Material Selection:

The following material property charts can be used for optimal material selection. See "Materials Selection in Mechanical Design" by Michael F. Ashby

1. Modulus vs. Density
2. Strength vs. Density
3. Fracture Toughness vs. Density
4. Modulus vs. Strength
5. Specific Modulus vs. Specific Strength
6. Fracture Toughness vs. Youngs Modulus
7. Fracture Toughness vs. Strength
8. Loss Coefficient vs. Youngs Modulus
9. Thermal Conductivity vs. Thermal Diffusivity
10. Thermal Expansion vs. Thermal Conductivity
11. Thermal Expansion vs. Youngs Modulus
12. Normalized Strength vs. Thermal Expansion
13. Strength at Temperature vs. Temperature
14. Youngs Modulus vs. Relative Cost
15. Strength vs. Relative Cost
16. Wear Rate vs. Contact Pressure
17. Youngs Modulus vs. Energy Content
18. Strength vs. Energy Content

Corrosion Chart

Plastic Identification

Costs of Various Materials


Machining Operations

1. Machining Flat Surfaces
2. Machining Cylindirical Features


1. Tolerance vs. Part Dimension Guideline
2. Tolerance vs. Rougness for Various Manufacturing Processes (J. A. Schey)
3. Tolerance vs. Rougness for Various Manufacturing Processes and Materials (M. F. Ashby)

Process Charts

1. Surface Area vs. Minimum Section
2. Information vs. Size
3. Size vs. Melting Temperature
4. Hardness vs. Melting Temperature
5. Tolerance Range vs. Surface Roughness

Assembly and Handling Time

1. Handling Time
2. Insertion Time
3. Examples


Design for Manufacturing Examples

1. Design for Machining 1
2. Design for Machining 2
3. Design for Injection Molding
4. Design for Casting
5. Design for Sheet Metal 1
6. Design for Sheet Metal 2

Design for Assembly Examples

The following examples are from "Product Design:Techniques in Reverse Engineering and New Product Development" by Kevin Otto and Kristen Wood.

1. Example 1
2. Example 2
3. Example 3
4. Example 4

Failure Mode and Effects Analysis (FMEA)

1. SAE Potential Failure Mode and Effects Analysis Reference Manual
2. Potential Failure Mode and Effects Analysis Spreadsheet Template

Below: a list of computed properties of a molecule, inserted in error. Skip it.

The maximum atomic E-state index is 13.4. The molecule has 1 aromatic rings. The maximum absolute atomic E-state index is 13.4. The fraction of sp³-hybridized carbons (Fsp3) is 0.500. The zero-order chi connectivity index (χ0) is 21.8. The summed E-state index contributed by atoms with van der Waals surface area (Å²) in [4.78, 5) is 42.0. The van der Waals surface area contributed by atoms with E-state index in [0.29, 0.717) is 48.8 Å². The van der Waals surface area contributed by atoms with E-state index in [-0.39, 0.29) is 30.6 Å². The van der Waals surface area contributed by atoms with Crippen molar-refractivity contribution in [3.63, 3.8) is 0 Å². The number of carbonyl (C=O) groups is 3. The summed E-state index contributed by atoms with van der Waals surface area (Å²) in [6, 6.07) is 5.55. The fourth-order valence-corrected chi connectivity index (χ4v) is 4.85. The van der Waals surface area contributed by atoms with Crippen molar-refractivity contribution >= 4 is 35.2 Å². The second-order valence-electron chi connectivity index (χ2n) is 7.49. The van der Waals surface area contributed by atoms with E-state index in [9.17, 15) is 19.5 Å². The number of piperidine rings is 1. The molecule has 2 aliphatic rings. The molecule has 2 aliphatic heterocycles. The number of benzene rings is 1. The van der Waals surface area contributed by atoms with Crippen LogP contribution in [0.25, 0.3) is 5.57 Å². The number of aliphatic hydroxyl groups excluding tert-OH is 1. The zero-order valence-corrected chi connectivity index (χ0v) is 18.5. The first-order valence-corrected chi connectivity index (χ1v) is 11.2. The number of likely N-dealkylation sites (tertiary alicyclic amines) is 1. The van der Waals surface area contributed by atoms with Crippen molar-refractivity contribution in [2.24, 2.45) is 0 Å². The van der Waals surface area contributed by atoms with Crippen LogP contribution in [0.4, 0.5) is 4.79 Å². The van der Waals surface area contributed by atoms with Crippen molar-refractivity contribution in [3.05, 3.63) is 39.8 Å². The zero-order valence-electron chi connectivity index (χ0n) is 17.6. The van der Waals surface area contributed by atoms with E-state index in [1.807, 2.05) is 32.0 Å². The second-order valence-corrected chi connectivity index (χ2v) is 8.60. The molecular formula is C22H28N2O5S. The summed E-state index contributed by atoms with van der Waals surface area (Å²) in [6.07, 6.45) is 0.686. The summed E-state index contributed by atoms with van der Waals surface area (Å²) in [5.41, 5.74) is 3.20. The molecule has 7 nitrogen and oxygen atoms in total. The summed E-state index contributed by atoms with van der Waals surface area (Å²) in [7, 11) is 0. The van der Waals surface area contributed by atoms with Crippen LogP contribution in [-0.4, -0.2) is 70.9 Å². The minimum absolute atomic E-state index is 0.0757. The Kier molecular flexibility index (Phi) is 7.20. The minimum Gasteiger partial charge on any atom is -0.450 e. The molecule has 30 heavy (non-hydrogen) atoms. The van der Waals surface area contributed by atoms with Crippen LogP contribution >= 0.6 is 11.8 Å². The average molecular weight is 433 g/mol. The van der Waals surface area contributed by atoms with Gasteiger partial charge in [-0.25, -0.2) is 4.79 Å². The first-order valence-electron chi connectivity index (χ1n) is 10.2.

Undergraduate Research Positions Available

Research Opportunities

Oportunity for hands on research experience.

Now Accepting Applications.

In the Tribology Laboratory, undergraduates will do experimental research focused on interfacial interactions of condensed matter. This includes studying the fundamental origins of friction, wear, surface deformation and adhesion on complex surfaces and materials ranging from cells to nanocomposites in environments ranging space to kilometers under water.

Active research includes analysis of materials that recently returned from the international space station, evaluating wear of dinosaur dental fossils, developing and patenting ultra-low wear polymer nanocomposites, studying and designing biocompatible and bio-inspired polymeric and hydrogel materials, and collaborating internationally on the physics of soft matter interactions. This research in tribology is at the intersection of mechanical engineering, materials science and surface physics.

Nanomechanical and Tribological Properties on Hadrosaurid Dinosaurs

Nanomechanical and Tribological Properties on Hadrosaurid

Prof. Greg Sawyer, Greg Erickson and Brandon Krick measured nanomechanical and tribological properties on hadrosaurid (duck-billed dinosaur) dental fossils from the American Museum of Natural History. Using custom instruments, we measured tissue hardness and wear rates that were preserved in the 65 million year old tooth. These properties are preserved in fossilized teeth because apatite mineral content is the major determinant of dental tissue hardness. Measured tissue wear rates were used to simulate the formation of hadrosaurid tooth chewing surfaces using a 3-D wear simulation. The simulation results in a surface profile nearly identical to a naturally worn hadrosaurid dental battery. The model revealed how each tissue (of differing wear rates) contributed to the formation of sophisticated slicing and grinding features in these reptiles tens of millions of years before mammals evolved analogous chewing capacity. This capacity to measure wear-relevant properties preserved in fossils provides a new route to study biomechanics throughout evolution. See Journal papers:
Science, October 5, 2012, pp.98-101.

Experiments back from the International Space Station

Space Tribometers and Samples back for analysis

Materials on the International Space Station Experiments Space Tribometerd

Materials on the International Space Station Experiments (MISSE) Space Tribometers were the first ever active tribometers directly exposed to the Low Earth Orbit Environment

The Tribology Laboratory at Lehigh University is under construction

The lab as of May 2013

The lab as of July, 3rd 2013

The main laboratory is located in Lehigh's Packard Laboratory.